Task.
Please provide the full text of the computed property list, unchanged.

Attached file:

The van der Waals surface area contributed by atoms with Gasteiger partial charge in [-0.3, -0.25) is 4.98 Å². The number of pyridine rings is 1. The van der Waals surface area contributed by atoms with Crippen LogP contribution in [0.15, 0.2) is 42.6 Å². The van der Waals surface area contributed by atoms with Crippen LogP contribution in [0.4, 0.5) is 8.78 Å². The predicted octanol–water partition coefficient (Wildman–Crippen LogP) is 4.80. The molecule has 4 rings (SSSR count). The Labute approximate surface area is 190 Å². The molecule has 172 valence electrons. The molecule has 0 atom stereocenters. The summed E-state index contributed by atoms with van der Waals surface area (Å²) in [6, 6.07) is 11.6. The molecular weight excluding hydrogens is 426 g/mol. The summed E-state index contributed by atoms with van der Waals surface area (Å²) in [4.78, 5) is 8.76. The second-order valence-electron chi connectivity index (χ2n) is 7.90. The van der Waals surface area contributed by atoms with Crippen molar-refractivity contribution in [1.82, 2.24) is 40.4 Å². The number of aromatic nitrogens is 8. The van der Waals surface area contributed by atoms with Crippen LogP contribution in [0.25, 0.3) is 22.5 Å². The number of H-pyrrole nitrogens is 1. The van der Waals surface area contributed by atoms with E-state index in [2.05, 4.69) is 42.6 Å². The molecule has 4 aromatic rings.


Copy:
The van der Waals surface area contributed by atoms with Gasteiger partial charge in [-0.3, -0.25) is 4.98 Å². The number of pyridine rings is 1. The van der Waals surface area contributed by atoms with Crippen LogP contribution in [0.15, 0.2) is 42.6 Å². The van der Waals surface area contributed by atoms with Crippen LogP contribution in [0.4, 0.5) is 8.78 Å². The predicted octanol–water partition coefficient (Wildman–Crippen LogP) is 4.80. The molecule has 4 rings (SSSR count). The Labute approximate surface area is 190 Å². The molecule has 172 valence electrons. The molecule has 0 atom stereocenters. The summed E-state index contributed by atoms with van der Waals surface area (Å²) in [6, 6.07) is 11.6. The molecular weight excluding hydrogens is 426 g/mol. The summed E-state index contributed by atoms with van der Waals surface area (Å²) in [4.78, 5) is 8.76. The second-order valence-electron chi connectivity index (χ2n) is 7.90. The van der Waals surface area contributed by atoms with Crippen molar-refractivity contribution in [1.82, 2.24) is 40.4 Å². The number of aromatic nitrogens is 8. The van der Waals surface area contributed by atoms with Crippen LogP contribution in [0.25, 0.3) is 22.5 Å². The number of H-pyrrole nitrogens is 1. The van der Waals surface area contributed by atoms with E-state index in [2.05, 4.69) is 42.6 Å². The molecule has 4 aromatic rings.